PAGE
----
There are many saints that were Daughters of Charity - St. Louise de Marillac, St Catherine Laboure, Bl. Rosalie Rendu, Bl. Giuseppina Nicoli, Bl. Marta Anna Wiecka, Bl. Marguerite Ruatan, Bl. Lindalva Justo de Oliverira - and there are more that are on the way. And of course, you have to throw St. Elizabeth Ann Seton in the mix too, because her original congregation, the Sisters of Charity of St Joseph, merged with the Daughters of Charity soon after her death.
I have to admit I have a list of favorites (is that wrong?) among that list, but my absolute fav is Blessed Rosalie Rendu. Which is strange because I hadn't even heard her name until last October.
Rosalie Rendu grew up during the French Revolution. It admittedly didn't affect her hometown as much as, let's say, Paris or the big cities, but as anti-clericalism spread through the country, her family started hiding priests and bishops. Rosalie even made her First Communion in the basement by candlelight by one of the "servants" in the house. Eventually, things calmed down and Rosalie ended up discovering the Daughters of Charity when she started volunteering at their hospital. She joined during a time of unrest within the Daughters themselves - they had just formed again after so many had to return home during the Revolution and there was disagreement over the governance. (These issues within the Daughters eventually figured themselves out.) As a Daughter, she was sent to the Mouffetard District of Paris...and she would stay there for the rest of her life.
Rosalie started her life as a Daughter of Charity by teaching in the free school and visiting the sick poor. Soon enough, when she was not so much older than myself, she became Superior of the local community. During her lifetime, she would end up founding a free clinic, a pharmacy, a school, an orphanage, a youth club and a home for the elderly. She grew famous not only among the poor, but also among the rich. But life wasn't so easy.
Cholera epidemics kept popping up in her district, time after time again. Rosalie not only visited the sick, but was one of the ones (along with her Sisters) picking up the dead bodies on the streets when no one else would. And then there were the uprisings. Barricades were set up all throughout her district, creating battle lines within the city. But Rosalie didn't care. She needed to serve the wounded so, risking her life, she crossed the barricades as bullets flew around her, to serve the wounded on the other side. These heroics led to the name of one of the first books about her, "White Wings and Barricades", referring to the "white wings" of the cornette.
|I admittedly don't like this picture|
of her. "But that's what she looked
like!" Sr Denise told me.
But I don't think it captures her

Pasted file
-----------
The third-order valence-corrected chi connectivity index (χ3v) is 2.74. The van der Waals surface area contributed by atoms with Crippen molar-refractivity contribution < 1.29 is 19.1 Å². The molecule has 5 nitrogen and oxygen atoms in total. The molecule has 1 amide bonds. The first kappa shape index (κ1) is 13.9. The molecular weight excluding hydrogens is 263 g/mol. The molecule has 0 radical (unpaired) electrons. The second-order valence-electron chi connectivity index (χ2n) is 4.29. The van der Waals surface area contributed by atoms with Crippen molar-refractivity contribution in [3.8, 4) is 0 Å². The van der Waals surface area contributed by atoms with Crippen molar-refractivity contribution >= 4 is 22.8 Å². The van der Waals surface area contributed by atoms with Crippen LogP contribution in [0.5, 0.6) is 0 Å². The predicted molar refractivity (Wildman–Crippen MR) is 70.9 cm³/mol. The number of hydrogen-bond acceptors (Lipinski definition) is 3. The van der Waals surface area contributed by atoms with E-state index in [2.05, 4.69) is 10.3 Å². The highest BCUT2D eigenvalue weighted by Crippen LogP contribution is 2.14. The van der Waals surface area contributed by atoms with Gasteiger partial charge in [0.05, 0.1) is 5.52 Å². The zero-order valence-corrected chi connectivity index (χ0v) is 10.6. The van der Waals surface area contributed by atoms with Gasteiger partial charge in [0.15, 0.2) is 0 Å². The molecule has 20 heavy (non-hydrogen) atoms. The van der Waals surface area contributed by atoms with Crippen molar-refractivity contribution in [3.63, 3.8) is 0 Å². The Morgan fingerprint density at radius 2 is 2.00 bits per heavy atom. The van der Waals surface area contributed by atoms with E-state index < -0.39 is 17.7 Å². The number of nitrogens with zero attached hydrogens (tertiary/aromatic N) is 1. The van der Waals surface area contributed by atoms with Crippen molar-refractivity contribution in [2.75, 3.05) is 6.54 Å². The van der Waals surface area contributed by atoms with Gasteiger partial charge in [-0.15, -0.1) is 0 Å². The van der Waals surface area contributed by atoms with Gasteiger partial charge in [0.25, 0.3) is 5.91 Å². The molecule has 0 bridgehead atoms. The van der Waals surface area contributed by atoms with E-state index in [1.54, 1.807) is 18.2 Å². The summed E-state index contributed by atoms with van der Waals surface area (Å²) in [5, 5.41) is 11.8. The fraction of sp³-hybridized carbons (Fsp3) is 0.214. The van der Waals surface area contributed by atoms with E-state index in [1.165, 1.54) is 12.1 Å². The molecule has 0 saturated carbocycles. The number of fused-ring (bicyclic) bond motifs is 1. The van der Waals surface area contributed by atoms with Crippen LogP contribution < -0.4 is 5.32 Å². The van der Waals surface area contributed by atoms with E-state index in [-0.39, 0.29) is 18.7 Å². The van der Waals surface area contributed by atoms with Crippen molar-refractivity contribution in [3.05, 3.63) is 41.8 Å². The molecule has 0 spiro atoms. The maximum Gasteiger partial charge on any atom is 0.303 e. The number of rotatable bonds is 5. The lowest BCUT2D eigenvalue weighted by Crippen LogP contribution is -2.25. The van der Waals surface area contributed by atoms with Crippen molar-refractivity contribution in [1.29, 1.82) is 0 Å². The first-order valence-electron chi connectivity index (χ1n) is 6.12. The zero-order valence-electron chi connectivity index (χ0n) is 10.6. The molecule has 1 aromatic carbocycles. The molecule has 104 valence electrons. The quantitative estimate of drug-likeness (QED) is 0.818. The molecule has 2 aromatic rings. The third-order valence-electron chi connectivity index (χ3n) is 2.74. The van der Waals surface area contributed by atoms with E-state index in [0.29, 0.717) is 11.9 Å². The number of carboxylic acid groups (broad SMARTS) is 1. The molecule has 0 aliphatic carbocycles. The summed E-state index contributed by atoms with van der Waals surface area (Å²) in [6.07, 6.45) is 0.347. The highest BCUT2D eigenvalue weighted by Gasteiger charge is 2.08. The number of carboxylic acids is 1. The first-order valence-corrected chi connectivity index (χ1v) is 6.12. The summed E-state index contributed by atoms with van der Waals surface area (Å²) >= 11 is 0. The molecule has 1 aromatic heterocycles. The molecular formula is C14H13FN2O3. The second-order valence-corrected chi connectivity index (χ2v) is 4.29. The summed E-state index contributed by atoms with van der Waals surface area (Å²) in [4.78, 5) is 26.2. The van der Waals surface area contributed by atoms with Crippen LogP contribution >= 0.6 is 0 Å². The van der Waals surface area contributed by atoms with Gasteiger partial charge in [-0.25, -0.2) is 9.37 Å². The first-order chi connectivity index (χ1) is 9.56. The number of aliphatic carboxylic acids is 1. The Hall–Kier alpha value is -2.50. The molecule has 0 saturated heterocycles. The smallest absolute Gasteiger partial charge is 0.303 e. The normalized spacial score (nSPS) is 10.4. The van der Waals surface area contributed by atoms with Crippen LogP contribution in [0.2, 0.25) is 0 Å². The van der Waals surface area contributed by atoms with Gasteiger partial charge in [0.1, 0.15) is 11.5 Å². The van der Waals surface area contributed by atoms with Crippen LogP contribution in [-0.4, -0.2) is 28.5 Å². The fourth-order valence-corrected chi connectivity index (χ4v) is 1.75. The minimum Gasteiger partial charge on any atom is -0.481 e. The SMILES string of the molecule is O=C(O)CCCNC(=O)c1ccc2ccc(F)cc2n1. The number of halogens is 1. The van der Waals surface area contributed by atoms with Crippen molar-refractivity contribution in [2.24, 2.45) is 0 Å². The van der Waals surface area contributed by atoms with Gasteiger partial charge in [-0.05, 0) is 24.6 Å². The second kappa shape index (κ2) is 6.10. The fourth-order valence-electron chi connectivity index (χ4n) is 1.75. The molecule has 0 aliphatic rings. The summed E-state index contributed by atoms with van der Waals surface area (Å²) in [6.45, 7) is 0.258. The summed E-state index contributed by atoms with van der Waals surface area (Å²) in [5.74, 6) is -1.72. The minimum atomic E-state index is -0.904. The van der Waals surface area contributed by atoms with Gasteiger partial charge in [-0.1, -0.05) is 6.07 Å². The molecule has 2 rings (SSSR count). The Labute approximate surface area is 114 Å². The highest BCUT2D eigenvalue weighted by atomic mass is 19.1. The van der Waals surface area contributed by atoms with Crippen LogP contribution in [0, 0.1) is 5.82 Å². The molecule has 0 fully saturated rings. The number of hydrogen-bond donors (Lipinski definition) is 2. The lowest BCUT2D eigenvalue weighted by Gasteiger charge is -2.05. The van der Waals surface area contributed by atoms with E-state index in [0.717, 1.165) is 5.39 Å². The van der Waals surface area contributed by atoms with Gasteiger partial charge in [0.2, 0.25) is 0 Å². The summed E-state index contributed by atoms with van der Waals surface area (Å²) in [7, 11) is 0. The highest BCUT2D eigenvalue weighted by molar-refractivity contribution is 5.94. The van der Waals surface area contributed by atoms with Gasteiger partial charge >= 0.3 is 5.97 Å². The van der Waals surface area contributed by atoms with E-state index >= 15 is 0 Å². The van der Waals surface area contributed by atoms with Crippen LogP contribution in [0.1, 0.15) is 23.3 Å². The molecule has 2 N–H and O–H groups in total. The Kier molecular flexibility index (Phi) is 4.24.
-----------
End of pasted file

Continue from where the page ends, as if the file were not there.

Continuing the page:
courage and joy!
She's not even smiling!
Here's one gem - one day, the prefect of police came to Rosalie to warn her that the police would be arresting her for harboring those accused of participating in the revolt (and she was indeed doing this). He had to fight his way through the crowd, in line waiting to see her, to reach Rosalie. When he finally reached her, she didn't recognize him and said "I'm sorry, Monsieur, but you're going to have wait, just like everybody else" And the perfect did. When it was his turn, he said "Madame, I have orders to arrest you. I have come to ask you personally how you dare to place yourself in a position of revolt against the law." Rosalie responded "Monsieur, I am a Daughter of Charity. I do not have a flag. I go to the aid of the unfortunate wherever I encounter them. I try to do good for them without judging them. I promise you, if you ever need help, I'll do the same for you", essentially confessing to the crime. She was never arrested, however. Another gem, of course, is the story I told you in the first paragraph.
Perhaps I feel such a deep connection with Rosalie because of the unrest in France, which I can relate with my time in Bolivia. Granted, Bolivia is nothing compared to the unrest during Rosalie's time, but I have had my share of fears and times of necessary courage and/or "what the heck is going on?!". I remember watching as a journalist and a cameraman collapsed on live TV because tear gas was thrown on them, watching in shock as the news reported that a bomb had exploded outside the archbishop of Santa Cruz's house in April 2009, listening to the Sisters as they told me of times they were sprayed with tear gas as children for being in the wrong place at the wrong time, biting my lip when the embassy requested all Americans leave Bolivia (I didn't) and as they evacuated non-essential personnel from the embassy due to unrest in La Paz in September 2008. The unrest didn't reach our little town, yet there were times we couldn't go to the city, either because barricades were set up blocking the city, strikes of drivers or protests that could climax into who-knows-what. Bolivia was absolutely nothing compared to Rosalie's France, yet I feel a deeper connection to her history because of my experience there.
Perhaps God's will won't lead me into a country so full of unrest like Rosalie's France, but I do hope and pray that one day I may have her utmost bravery in dedication to serve the poor, wherever or however that may be.